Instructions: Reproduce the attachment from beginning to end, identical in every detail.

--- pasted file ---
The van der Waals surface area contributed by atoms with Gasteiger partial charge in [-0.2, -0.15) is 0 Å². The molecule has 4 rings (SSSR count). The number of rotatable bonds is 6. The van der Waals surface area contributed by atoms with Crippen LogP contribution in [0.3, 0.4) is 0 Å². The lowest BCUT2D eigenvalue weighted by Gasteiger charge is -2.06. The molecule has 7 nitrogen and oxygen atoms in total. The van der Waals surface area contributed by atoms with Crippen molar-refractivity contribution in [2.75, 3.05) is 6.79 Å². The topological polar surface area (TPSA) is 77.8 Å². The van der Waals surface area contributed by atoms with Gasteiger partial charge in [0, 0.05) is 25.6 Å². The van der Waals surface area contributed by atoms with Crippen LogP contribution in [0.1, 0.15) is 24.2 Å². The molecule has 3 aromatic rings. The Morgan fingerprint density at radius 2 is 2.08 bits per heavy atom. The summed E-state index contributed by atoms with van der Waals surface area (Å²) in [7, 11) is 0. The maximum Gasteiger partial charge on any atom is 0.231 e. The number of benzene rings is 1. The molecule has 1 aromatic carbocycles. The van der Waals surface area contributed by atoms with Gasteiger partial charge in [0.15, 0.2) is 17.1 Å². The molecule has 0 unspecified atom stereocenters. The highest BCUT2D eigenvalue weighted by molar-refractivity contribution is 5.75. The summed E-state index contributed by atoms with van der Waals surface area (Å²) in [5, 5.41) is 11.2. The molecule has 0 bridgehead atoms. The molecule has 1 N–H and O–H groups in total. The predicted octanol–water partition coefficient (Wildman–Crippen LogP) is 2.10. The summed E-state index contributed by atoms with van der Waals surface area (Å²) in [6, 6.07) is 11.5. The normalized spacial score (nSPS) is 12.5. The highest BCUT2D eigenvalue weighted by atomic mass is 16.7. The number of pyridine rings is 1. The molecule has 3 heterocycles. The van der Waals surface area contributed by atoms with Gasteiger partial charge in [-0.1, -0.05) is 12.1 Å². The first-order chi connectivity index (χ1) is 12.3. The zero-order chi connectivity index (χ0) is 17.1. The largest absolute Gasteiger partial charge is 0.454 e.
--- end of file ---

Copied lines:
The van der Waals surface area contributed by atoms with Gasteiger partial charge in [-0.2, -0.15) is 0 Å². The molecule has 4 rings (SSSR count). The number of rotatable bonds is 6. The van der Waals surface area contributed by atoms with Crippen LogP contribution in [0.3, 0.4) is 0 Å². The lowest BCUT2D eigenvalue weighted by Gasteiger charge is -2.06. The molecule has 7 nitrogen and oxygen atoms in total. The van der Waals surface area contributed by atoms with Crippen molar-refractivity contribution in [2.75, 3.05) is 6.79 Å². The topological polar surface area (TPSA) is 77.8 Å². The van der Waals surface area contributed by atoms with Gasteiger partial charge in [0, 0.05) is 25.6 Å². The van der Waals surface area contributed by atoms with Crippen LogP contribution in [0.1, 0.15) is 24.2 Å². The molecule has 3 aromatic rings. The Morgan fingerprint density at radius 2 is 2.08 bits per heavy atom. The summed E-state index contributed by atoms with van der Waals surface area (Å²) in [7, 11) is 0. The maximum Gasteiger partial charge on any atom is 0.231 e. The number of benzene rings is 1. The molecule has 1 aromatic carbocycles. The van der Waals surface area contributed by atoms with Gasteiger partial charge in [0.15, 0.2) is 17.1 Å². The molecule has 0 unspecified atom stereocenters. The highest BCUT2D eigenvalue weighted by molar-refractivity contribution is 5.75. The summed E-state index contributed by atoms with van der Waals surface area (Å²) in [5, 5.41) is 11.2. The molecule has 0 bridgehead atoms. The molecule has 1 N–H and O–H groups in total. The predicted octanol–water partition coefficient (Wildman–Crippen LogP) is 2.10. The summed E-state index contributed by atoms with van der Waals surface area (Å²) in [6, 6.07) is 11.5. The normalized spacial score (nSPS) is 12.5. The highest BCUT2D eigenvalue weighted by atomic mass is 16.7. The number of pyridine rings is 1. The molecule has 3 heterocycles. The van der Waals surface area contributed by atoms with Gasteiger partial charge in [-0.1, -0.05) is 12.1 Å². The first-order chi connectivity index (χ1) is 12.3. The zero-order chi connectivity index (χ0) is 17.1. The largest absolute Gasteiger partial charge is 0.454 e.